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bia and Panama. The action of the United States in the case of Panama is justified.

It will be observed that territorial expansion and adjustment of boundaries are among the most prominent facts in relation to these treaty negotiations. Some attention is given to conflicts arising between the executive and the Senate in regard to the treaty-making power.

Considerable attention is given to historical setting of the treaties and their influence on later national development.

While adequacy of treatment has often been restricted by the limits of space, the author has succeeded in presenting a clear narrative of leading facts which will doubtless prove very useful both to college students and to the general reader.

A few minor errors of statement appear. Jefferson resigned from the office of Secretary of State on December 31, 1793 instead of in 1792 as stated (p. 51). The President proclaimed the Florida treaty on February 22, 1821, instead of in 1822 as stated (p. 174). The international controversy concerning seals in Bering Sea arose in 1886 and not in 1868 (p. 260). It was Article IV, and not Article IX (p. 136) of the convention of 1818 which renewed the commercial convention of July 3, 1815. The American policy to purchase Cuba began with the Polk negotiations of 1848, instead of in 1850 (p. 317). The peace commissioners at the close of the Spanish American War met at Paris on October 1, 1898 instead of 1899 (p. 331). President Hayes' Secretary of State was not James G. Blaine as stated by the author (p. 355). The author probably exaggerates English opposition against the United States Government in the American Civil War (pp. 276-277).

Although the narrative is usually clear, the arrangement of materials possibly could have been improved in several instances. Articles II-VII of the Alaska treaty (pp. 274-75) and the paragraph (pp. 259-60) relating to the contents of the treaty might more logically appear following the negotiation of the treaty and before the discussion of it in Congress. The Geneva arbitration (beginning on p. 298) logically belongs after the completion of the brief statement concerning the contents of the Treaty of Washington. The negotiation and provisions of the Hay-Bunau-Varilla treaty (pp. 383-86) should follow the statement of the recognition of Panama (p. 377).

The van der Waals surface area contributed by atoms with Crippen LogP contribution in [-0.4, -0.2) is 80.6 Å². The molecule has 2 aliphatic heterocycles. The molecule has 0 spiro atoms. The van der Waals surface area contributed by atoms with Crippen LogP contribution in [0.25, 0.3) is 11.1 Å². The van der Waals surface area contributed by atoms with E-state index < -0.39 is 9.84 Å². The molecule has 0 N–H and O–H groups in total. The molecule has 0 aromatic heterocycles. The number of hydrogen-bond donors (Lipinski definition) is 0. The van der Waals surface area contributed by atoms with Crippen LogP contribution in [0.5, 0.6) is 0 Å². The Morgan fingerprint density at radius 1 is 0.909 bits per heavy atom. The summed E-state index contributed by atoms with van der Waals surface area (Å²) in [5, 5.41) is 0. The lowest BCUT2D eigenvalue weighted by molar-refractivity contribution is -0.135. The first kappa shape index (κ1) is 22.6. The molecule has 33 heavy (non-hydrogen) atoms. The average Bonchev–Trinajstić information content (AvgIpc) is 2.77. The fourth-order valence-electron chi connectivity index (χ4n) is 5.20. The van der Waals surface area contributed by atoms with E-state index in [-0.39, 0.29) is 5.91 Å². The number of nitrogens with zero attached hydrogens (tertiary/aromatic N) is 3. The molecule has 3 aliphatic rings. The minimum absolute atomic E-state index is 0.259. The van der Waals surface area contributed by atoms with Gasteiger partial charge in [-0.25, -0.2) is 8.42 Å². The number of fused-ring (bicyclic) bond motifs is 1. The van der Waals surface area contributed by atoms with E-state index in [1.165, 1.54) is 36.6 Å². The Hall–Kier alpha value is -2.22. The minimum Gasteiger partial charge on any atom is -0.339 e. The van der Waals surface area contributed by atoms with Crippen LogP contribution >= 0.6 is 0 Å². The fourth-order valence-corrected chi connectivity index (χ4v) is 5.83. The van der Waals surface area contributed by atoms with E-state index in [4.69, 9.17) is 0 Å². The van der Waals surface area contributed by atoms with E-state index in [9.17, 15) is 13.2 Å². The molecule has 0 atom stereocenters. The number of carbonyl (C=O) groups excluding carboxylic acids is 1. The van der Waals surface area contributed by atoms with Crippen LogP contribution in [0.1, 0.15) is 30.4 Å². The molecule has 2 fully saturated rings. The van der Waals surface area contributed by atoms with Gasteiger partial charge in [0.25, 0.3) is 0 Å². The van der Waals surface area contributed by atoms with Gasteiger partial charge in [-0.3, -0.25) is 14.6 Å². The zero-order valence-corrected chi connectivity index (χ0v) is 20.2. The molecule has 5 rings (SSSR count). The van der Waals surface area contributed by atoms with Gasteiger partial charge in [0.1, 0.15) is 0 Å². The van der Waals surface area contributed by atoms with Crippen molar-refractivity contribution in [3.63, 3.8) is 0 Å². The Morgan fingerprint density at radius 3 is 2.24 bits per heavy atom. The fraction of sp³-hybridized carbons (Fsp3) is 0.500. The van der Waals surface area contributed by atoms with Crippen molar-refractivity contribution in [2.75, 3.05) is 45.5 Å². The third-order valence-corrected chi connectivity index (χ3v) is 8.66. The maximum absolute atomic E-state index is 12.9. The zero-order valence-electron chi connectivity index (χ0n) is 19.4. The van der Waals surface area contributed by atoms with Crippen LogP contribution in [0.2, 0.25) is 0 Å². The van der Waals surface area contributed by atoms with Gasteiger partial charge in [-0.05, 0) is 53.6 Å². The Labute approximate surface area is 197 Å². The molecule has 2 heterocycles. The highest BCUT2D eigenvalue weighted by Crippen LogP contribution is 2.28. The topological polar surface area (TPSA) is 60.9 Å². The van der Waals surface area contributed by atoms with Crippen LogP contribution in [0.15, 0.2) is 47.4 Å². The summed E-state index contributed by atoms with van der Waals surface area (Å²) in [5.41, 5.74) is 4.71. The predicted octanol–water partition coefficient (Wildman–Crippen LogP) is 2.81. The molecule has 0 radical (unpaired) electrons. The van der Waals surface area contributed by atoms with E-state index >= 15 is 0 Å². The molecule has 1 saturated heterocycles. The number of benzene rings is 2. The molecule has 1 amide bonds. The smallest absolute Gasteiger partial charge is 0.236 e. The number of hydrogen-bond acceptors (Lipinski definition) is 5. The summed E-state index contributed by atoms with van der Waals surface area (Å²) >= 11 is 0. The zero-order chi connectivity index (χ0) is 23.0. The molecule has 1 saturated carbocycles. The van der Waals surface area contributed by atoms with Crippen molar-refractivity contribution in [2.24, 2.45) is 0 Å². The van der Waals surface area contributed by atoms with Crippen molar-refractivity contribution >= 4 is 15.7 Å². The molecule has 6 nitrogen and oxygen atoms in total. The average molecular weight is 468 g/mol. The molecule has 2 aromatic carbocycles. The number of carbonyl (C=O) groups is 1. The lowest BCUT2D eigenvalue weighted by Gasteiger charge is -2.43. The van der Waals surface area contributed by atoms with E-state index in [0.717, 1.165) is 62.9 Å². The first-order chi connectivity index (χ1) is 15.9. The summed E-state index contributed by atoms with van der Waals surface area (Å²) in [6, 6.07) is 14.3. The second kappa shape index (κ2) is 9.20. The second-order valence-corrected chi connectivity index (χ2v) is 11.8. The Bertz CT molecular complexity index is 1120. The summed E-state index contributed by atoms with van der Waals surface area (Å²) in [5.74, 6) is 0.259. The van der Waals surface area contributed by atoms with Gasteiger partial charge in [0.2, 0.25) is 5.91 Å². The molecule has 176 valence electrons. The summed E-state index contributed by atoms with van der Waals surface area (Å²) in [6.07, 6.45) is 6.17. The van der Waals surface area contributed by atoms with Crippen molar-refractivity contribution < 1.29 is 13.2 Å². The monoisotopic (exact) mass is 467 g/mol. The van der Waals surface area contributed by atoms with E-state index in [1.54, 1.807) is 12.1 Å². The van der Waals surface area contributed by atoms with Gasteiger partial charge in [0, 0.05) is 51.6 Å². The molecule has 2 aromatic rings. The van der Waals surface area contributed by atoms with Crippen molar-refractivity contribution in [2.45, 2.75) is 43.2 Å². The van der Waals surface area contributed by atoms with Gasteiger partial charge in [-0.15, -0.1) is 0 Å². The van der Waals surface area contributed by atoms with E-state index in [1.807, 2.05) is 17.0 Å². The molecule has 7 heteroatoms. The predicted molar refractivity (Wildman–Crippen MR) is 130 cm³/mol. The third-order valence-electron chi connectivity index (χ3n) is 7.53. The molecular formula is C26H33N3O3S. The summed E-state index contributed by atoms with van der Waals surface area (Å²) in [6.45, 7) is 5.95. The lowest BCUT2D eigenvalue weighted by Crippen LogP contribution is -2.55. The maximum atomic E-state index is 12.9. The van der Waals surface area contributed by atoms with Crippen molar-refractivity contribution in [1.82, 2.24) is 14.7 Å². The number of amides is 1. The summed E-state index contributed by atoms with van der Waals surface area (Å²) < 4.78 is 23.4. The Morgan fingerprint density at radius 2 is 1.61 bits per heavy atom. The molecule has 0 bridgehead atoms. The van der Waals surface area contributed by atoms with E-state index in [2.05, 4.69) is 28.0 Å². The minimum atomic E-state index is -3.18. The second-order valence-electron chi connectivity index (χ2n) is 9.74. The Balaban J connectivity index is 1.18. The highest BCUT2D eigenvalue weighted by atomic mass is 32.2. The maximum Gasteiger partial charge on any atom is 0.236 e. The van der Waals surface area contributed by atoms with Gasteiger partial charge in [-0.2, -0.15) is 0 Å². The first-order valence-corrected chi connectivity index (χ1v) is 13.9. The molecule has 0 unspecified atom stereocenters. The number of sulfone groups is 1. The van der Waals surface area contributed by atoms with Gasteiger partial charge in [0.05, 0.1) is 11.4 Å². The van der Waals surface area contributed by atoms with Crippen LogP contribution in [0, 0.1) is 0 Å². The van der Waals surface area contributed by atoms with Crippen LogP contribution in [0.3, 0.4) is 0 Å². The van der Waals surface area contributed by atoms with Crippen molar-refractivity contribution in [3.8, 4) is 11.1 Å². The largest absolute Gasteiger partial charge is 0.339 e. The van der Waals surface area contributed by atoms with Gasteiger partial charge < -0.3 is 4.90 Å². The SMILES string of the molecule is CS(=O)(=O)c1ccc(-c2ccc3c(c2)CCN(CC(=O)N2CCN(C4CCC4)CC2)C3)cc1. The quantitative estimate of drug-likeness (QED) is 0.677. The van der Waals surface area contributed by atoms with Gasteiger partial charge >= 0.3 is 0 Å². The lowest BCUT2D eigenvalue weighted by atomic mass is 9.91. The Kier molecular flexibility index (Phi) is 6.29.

An example of a loose sentence is found on page 286 (2nd paragraph). Another appears on page 329. Examples of paragraphs which lack unity or clearness appear on pages 355 and 359.

There are only a few typographical errors. On page 307 (third line) "among" should begin a new sentence. On page 382 (line 12) "accurred" should be "occurred”. Evidently “surprize” (p. 172) should preferably be "surprise".


Le Principe des Nationalités et les Guerres. Son Application au Problème

Colonial. By Bernard Lavergne. Paris: Librairie Félix Alcan, 1921.

pp. xii, 211.

With this volume on the principle of nationalities, published in the series Les Questions Actuelles under the direction of Emile Borel and Georges Dumas of the Sorbonne, Bernard Lavergne, professor in the faculty of law of the University of Nancy, has made an interesting contribution to a difficult subject. His starting point is the absolute failure of the present League of Nations, as he sees it, due mainly to its own shortcomings, its disregard for the fundamental problems which should have formed its very basis. One of these problems, passed over in silence by the League, according to the author, is that of giving scientific form to the principle of nationalities, which has become such a burning issue during and after the war.

Professor Lavergne divides his book into three chapters: 1. The Complex Theory of Nationalities; 2. The Principle of Nationalities in its Relation to the Colonial Problem; 3. The General Peace Problem and the Pact of the League of Nations.

Calling attention in the first chapter to the fact that the writers on international law are practically unanimous in ignoring or passing briefly over the principle of nationalities, the author reaches his own rather unusual definition of a nation as being "every population that is prevented from becoming a state only by the oppression of a foreign government". In other words, a nation is a state in the making, while a state is a completed, achieved organic structure. He develops two forms of the theory of nationalities, the active form manifested by a demand of the "nation” for secession in order to become an autonomous state, and the more frequent passive form appearing in the desire to be reunited with the mother country.

Five conditions are necessary to entitle a "nation” to become an autonomous state in the active manner, namely: 1. Desire for autonomy; 2. Distinct historical development and traditions; 3. Ability to govern itself; 4. Possession of a population and economic wealth, also a sufficiently extended territory; 5. Sufficient scientific culture. The Russian provinces of Europe, as the Ukraine and the Baltic provinces, do not satisfy these requirements, according to the author, as they have no distinct historical traditions, although the outlying former provinces of Russia, such as Georgia, fulfil the conditions.